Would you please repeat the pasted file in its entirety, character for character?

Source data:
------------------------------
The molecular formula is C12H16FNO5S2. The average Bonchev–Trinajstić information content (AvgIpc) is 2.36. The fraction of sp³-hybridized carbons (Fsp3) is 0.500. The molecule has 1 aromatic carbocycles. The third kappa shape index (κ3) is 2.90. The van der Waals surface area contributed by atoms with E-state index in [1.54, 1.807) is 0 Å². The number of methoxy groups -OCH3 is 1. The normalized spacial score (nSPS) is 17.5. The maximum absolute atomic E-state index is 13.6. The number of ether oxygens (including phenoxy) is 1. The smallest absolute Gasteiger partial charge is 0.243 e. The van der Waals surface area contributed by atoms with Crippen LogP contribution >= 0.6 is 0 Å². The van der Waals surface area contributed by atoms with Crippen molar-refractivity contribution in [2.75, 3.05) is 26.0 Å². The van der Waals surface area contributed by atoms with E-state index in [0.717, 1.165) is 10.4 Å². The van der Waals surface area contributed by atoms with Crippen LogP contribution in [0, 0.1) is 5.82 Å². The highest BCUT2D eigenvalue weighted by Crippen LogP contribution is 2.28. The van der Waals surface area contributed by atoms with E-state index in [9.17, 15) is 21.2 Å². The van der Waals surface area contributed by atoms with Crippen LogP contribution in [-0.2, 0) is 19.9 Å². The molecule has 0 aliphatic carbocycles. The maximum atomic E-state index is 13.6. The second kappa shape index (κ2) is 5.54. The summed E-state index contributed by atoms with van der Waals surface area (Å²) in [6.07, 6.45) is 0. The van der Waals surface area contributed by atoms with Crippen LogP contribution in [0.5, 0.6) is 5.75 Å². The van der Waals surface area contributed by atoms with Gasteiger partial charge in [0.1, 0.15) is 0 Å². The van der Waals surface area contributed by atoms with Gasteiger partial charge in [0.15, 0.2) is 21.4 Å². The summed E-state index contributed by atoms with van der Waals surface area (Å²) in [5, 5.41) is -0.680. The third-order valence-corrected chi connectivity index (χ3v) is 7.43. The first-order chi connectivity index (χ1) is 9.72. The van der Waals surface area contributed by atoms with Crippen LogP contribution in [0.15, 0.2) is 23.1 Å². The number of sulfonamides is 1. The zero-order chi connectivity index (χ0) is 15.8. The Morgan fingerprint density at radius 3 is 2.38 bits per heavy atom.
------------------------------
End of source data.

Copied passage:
The molecular formula is C12H16FNO5S2. The average Bonchev–Trinajstić information content (AvgIpc) is 2.36. The fraction of sp³-hybridized carbons (Fsp3) is 0.500. The molecule has 1 aromatic carbocycles. The third kappa shape index (κ3) is 2.90. The van der Waals surface area contributed by atoms with E-state index in [1.54, 1.807) is 0 Å². The number of methoxy groups -OCH3 is 1. The normalized spacial score (nSPS) is 17.5. The maximum absolute atomic E-state index is 13.6. The number of ether oxygens (including phenoxy) is 1. The smallest absolute Gasteiger partial charge is 0.243 e. The van der Waals surface area contributed by atoms with Crippen LogP contribution >= 0.6 is 0 Å². The van der Waals surface area contributed by atoms with Crippen molar-refractivity contribution in [2.75, 3.05) is 26.0 Å². The van der Waals surface area contributed by atoms with E-state index in [0.717, 1.165) is 10.4 Å². The van der Waals surface area contributed by atoms with Crippen LogP contribution in [0, 0.1) is 5.82 Å². The highest BCUT2D eigenvalue weighted by Crippen LogP contribution is 2.28. The van der Waals surface area contributed by atoms with E-state index in [9.17, 15) is 21.2 Å². The van der Waals surface area contributed by atoms with Crippen LogP contribution in [-0.2, 0) is 19.9 Å². The molecule has 0 aliphatic carbocycles. The maximum atomic E-state index is 13.6. The second kappa shape index (κ2) is 5.54. The summed E-state index contributed by atoms with van der Waals surface area (Å²) in [6.07, 6.45) is 0. The van der Waals surface area contributed by atoms with Crippen LogP contribution in [0.5, 0.6) is 5.75 Å². The van der Waals surface area contributed by atoms with Gasteiger partial charge in [0.1, 0.15) is 0 Å². The van der Waals surface area contributed by atoms with Gasteiger partial charge in [0.15, 0.2) is 21.4 Å². The summed E-state index contributed by atoms with van der Waals surface area (Å²) in [5, 5.41) is -0.680. The third-order valence-corrected chi connectivity index (χ3v) is 7.43. The first-order chi connectivity index (χ1) is 9.72. The van der Waals surface area contributed by atoms with Crippen LogP contribution in [0.15, 0.2) is 23.1 Å². The number of sulfonamides is 1. The zero-order chi connectivity index (χ0) is 15.8. The Morgan fingerprint density at radius 3 is 2.38 bits per heavy atom.